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Discuss the pattern of variation in the oxidation states of 

(i) B to Tl 

(ii) C to Pb. 

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(i) B to Tl 

The electric configuration of group 13 elements is ns2 np1 . Therefore, the most common oxidation state exhibited by them should be +3. However, it is only boron and aluminium which practically show the +3 oxidation state. The remaining elements, i.e., Ga, In, Tl, show both the +1 and +3 oxidation states. On moving down the group, the +1 state becomes more stable. For example, Tl (+1) is more stable than Tl (+3). This is because of the inert pair effect. The two electrons present in the s-shell are strongly attracted by the nucleus and do not participate in bonding. This inert pair effect becomes more and more prominent on moving down the group. Hence, Ga (+1) is unstable, In (+1) is fairly stable, and Tl (+1) is very stable. 

The stability of the +3 oxidation state decreases on moving down the group.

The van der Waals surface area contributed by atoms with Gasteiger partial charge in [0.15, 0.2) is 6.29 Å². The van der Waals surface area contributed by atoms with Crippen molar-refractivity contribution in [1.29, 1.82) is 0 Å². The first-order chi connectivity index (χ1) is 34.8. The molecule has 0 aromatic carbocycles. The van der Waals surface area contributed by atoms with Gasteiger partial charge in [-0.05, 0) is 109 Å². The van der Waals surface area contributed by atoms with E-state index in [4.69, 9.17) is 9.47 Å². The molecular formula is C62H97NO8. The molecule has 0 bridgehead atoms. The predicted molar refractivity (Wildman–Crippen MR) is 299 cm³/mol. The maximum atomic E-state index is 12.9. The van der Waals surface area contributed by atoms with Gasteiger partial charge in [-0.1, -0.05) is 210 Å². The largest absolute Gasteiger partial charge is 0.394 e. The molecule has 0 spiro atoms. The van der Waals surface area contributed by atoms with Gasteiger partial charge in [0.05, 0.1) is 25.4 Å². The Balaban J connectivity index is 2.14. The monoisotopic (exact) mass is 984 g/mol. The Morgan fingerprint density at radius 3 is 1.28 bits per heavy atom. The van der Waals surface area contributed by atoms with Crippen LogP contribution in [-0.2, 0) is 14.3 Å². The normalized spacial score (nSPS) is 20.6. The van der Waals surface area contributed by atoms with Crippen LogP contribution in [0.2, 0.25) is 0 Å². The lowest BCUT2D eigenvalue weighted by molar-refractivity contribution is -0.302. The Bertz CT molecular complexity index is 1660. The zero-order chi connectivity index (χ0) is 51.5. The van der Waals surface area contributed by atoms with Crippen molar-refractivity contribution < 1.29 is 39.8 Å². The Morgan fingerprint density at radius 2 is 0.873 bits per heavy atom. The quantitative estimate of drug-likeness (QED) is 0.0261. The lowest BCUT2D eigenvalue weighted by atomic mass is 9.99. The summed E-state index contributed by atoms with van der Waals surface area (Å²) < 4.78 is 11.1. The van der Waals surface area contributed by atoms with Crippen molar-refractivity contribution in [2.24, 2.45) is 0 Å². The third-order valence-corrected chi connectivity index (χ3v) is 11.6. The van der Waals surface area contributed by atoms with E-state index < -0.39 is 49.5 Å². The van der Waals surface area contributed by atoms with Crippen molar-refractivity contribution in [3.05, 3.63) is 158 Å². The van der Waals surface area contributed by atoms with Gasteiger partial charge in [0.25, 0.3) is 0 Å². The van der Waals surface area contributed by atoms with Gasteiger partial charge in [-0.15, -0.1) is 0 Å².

(ii) C to Pb 

The electronic configuration of group 14 elements is ns2 np2 . Therefore, the most common oxidation state exhibited by them should be +4. However, the +2 oxidation state becomes more and more common on moving down the group. C and Si mostly show the +4 state. On moving down the group, the higher oxidation state becomes less stable. This is because of the inert pair effect. Thus, although Ge, Sn, and Pb show both the +2 and + 4 states, the stability of the lower oxidation state increases and that of the higher oxidation state decreases on moving down the group. 

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